Distant Voices : Mary Garden

Distant Voices : Mary Garden

“My art is one quite separate from that of other operatic singers, and the success I have won is not the success of vocal cords. It is by an art quite different and I want to be judged not alone by my singing or my acting or my stage appearance, but by these combined into one art.” 1
—Mary Garden

As the 19th century came to a close, the world’s operatic stages were dominated by names such as Nellie Melba, Luisa Tetrazzini, Marcella Sembrich, Selma Kurz, and Emma Eames. These sopranos, among others, were exemplars of the Bel Canto tradition of singing, with its emphasis on attaining the highest ideals of tone quality, legato, and agility. Melba, Kurz, and Eames all studied with the legendary Bel Canto proponent Mathilde Marchesi, while Sembrich studied with Giovanni Battista Lamperti, author of the Bel Canto bible, Vocal Wisdom.

Mary Garden was a fascinatingly different kind of singer. She knew it and she made the most of it throughout her 30-year career.

Born in 1874 in Aberdeen, Scotland, Garden moved with her family to the United States in 1883. First they lived in Brooklyn, New York, and, after a year back in Scotland, they settled in Chicago. There, in 1894, Garden met Mrs. Florence Mayer, who would become the young soprano’s benefactress. In 1896, Mayer sent Garden and her voice teacher, Mrs. Robinson-Duff, to Paris, where she would study for three years.

While in Paris, Garden met two dominant figures of the stage who would prove highly influential in shaping the young soprano’s professional sensibilities and attitudes—French actress Sarah Bernhardt and American soprano Sybil Sanderson. Bernhardt had portrayed in the theater some of the roles Garden would portray in the opera house, including Salome (written for Bernhardt by Oscar Wilde), Tosca, and Cléopâtre. From Bernhardt, Garden learned not only the power of characterization, gesture, and the voice as theatrical tools, but also of the power of the press, which she wielded with great skill.

Sanderson was a noted exponent of Thaïs (written for her by Massenet) and Manon, roles Garden would eventually assume. When they met in 1897, Sanderson was ill and her distinguished career was already in a state of decline. Garden stayed with Sanderson when Mrs. Mayer withdrew her financial support upon hearing wild rumors about the life Garden was leading in Paris. At Sanderson’s home, she gained invaluable insights about the life of an artist. Among the people Sanderson introduced to Garden was Albert Carré, longtime manager of the Opéra-Comique. Their meeting was pivotal in Garden’s career.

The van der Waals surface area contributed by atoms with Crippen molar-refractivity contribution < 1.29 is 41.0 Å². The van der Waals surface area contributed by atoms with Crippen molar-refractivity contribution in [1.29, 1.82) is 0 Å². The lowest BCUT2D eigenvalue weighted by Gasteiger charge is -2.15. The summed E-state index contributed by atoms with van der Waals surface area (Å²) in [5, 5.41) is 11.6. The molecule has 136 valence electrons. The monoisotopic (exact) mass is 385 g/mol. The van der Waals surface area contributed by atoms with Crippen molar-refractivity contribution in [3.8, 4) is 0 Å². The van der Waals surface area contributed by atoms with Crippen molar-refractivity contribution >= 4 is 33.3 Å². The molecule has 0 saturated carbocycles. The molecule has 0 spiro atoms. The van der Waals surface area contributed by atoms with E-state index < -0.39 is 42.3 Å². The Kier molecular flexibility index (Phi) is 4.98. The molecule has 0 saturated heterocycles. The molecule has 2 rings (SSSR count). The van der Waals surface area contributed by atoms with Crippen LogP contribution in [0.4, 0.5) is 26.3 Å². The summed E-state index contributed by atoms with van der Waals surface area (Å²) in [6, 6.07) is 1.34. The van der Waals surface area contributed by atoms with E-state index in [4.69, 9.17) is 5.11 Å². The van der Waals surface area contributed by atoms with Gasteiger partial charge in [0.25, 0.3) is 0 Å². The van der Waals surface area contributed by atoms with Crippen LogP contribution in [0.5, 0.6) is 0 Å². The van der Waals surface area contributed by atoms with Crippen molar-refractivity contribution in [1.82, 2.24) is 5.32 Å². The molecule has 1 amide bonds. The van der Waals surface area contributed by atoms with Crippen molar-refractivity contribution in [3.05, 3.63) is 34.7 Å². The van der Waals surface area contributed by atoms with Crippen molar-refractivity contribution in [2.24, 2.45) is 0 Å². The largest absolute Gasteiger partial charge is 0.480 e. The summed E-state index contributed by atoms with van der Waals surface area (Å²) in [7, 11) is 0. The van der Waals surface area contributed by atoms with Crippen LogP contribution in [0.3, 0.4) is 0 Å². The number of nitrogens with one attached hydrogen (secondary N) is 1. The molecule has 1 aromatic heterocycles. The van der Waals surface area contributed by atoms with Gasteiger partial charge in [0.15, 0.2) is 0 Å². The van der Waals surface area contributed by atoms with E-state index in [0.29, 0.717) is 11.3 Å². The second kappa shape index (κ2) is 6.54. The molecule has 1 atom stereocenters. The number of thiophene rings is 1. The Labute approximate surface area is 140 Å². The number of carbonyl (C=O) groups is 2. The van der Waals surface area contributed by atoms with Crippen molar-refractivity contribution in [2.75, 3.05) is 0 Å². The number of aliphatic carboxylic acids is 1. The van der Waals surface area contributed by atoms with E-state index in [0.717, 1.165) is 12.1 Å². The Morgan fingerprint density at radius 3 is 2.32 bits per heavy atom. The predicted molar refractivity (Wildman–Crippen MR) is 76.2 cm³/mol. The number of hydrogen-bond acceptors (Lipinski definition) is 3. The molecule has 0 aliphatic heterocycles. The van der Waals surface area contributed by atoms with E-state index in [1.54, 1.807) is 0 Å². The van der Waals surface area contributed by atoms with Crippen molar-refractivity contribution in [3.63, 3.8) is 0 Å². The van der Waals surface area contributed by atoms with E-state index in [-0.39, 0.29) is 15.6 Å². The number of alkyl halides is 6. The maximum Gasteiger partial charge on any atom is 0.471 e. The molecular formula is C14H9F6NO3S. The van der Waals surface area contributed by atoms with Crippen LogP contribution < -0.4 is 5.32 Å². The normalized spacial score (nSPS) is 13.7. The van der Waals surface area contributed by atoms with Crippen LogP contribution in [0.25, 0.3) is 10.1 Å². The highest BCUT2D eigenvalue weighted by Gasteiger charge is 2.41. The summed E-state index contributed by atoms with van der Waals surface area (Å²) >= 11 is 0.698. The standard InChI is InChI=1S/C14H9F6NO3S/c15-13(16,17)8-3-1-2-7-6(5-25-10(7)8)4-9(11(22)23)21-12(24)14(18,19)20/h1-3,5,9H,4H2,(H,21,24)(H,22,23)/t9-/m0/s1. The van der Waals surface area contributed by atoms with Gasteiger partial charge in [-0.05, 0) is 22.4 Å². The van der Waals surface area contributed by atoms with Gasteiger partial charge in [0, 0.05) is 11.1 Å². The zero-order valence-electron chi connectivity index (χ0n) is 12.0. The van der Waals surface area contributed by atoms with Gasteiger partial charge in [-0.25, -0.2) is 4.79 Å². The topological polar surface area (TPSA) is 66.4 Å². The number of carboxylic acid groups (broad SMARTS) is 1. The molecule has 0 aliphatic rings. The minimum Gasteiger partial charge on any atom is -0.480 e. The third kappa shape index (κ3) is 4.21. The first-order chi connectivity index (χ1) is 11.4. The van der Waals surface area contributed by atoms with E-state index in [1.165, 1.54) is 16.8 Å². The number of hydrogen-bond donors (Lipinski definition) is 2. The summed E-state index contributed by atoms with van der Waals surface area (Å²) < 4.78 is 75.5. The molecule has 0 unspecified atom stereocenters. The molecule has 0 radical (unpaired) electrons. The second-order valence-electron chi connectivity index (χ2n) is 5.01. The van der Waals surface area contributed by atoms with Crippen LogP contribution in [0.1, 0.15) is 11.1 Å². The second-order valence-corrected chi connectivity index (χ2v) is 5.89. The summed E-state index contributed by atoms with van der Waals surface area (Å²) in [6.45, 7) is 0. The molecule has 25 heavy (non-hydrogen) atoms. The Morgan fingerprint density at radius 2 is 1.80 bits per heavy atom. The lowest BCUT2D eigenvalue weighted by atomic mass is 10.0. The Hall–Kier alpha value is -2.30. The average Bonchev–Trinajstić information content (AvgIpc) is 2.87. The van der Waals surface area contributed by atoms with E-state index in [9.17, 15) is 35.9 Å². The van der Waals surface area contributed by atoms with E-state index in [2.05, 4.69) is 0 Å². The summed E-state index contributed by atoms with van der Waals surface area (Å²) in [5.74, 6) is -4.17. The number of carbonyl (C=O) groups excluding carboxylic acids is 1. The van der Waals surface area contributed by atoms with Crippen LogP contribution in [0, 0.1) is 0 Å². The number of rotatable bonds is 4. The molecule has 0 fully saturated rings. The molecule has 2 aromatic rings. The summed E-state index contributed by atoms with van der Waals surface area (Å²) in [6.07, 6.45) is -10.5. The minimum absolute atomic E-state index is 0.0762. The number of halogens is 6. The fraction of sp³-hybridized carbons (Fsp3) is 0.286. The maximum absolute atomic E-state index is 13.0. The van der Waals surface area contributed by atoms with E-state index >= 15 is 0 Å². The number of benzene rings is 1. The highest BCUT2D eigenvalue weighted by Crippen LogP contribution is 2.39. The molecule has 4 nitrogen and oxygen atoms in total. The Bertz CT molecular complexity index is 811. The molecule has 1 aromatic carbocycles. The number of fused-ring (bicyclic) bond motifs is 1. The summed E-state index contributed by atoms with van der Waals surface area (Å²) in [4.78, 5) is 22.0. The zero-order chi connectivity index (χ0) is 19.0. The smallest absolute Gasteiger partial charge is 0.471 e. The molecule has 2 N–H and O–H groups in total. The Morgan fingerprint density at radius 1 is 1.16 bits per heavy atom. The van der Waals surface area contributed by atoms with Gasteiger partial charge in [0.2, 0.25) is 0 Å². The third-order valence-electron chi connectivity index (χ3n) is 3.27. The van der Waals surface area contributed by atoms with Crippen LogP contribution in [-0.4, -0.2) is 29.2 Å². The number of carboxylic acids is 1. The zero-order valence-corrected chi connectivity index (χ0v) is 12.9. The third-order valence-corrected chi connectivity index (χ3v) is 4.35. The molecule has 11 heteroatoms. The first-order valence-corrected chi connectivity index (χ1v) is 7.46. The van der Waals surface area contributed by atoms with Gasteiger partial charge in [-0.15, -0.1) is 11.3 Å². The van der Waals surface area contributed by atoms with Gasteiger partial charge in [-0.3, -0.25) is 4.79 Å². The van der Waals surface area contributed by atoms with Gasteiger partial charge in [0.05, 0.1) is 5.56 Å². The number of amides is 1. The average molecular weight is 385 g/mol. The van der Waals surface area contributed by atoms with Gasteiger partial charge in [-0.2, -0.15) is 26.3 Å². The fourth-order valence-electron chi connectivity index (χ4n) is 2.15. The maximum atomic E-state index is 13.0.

After agreeing to have Garden audition for him, Carré invited her to observe a rehearsal of a new opera that was in production at the Opéra-Comique—Louise. After the rehearsal, Garden purchased a score and immediately began learning it. Louise premiered on February 2, 1900, with Marthe Rioton in the title role. Rioton fell ill a week later, and Carré, knowing Garden was prepared to sing the role, engaged the eager soprano to begin rehearsals. On April 10, Carré called Garden to the theater when both Rioton and the official understudy became ill. Sitting in the house while Rioton courageously made her way through the first two acts, Garden was called backstage at the second intermission. She took the stage in Act III and, after an orchestral prelude, launched into “Depuis le jour.” She was an immediate success with the critics and the public alike, and Carré offered her a five-year contract. It was a remarkable beginning to a remarkable career, which would see her take the stage as Louise 175 times.

Although her repertoire included standard roles such as Violetta, Juliette, Marguerite, Tosca, and Carmen, Garden was more inclined to favor newer roles to which she could apply her exceptional gifts of musical and dramatic interpretation without being scrutinized under the weight of her predecessors. Debussy chose her as his first Mélisande, which she performed 106 times, and he dedicated his Ariettes oubliées to her. Garden undertook serious dance training in preparation to be Strauss’ Salome, a role in which she was a sensation and performed 61 times. She worked closely with Massenet and was a champion of his operas, performing not only Thaïs (144 performances) and Manon (72 performances), but also Jean in Le jongleur de Notre-Dame (67 performances), Charlotte (Werther), Dulcinée (Don Quichotte), Anita (La Navarraise), and the title roles of Cléopâtre, Grisélidis, Sapho, and Chérubin, the last of which was written for her. Garden also performed roles in works by lesser-known composers such as Pierné, Bunning, Leroux, Erlanger, Février, Montemezzi, and Forrest.

In 1907, Garden left Paris for New York to perform several of her signature roles at Oscar Hammerstein’s Manhattan Opera House. Hammerstein built his opera house as a direct challenge to the Metropolitan Opera, which he felt was overrun with German and Italian repertoire. He saw French repertoire as the antidote and proceeded to purchase American rights to Louise, Thaïs, and Pelléas et Mélisande. Securing Mary Garden for his stage was key to the success of his plan.

When Garden arrived in New York, she met a public that was largely unfamiliar with her repertoire and that associated great singing with the more technical approach of a Melba or a Tetrazzini rather than with her interpretive approach. Critics were generally united in their praise of the soprano’s powers of characterization, but their assessment of her singing was mixed. Nevertheless, Garden and Hammerstein enjoyed many successes in New York until 1910, when Hammerstein (whose production costs were too expensive to sustain) made an agreement with the Met to close his theater and to not produce another opera in the United States for 10 years. By then, Garden was a household name in America.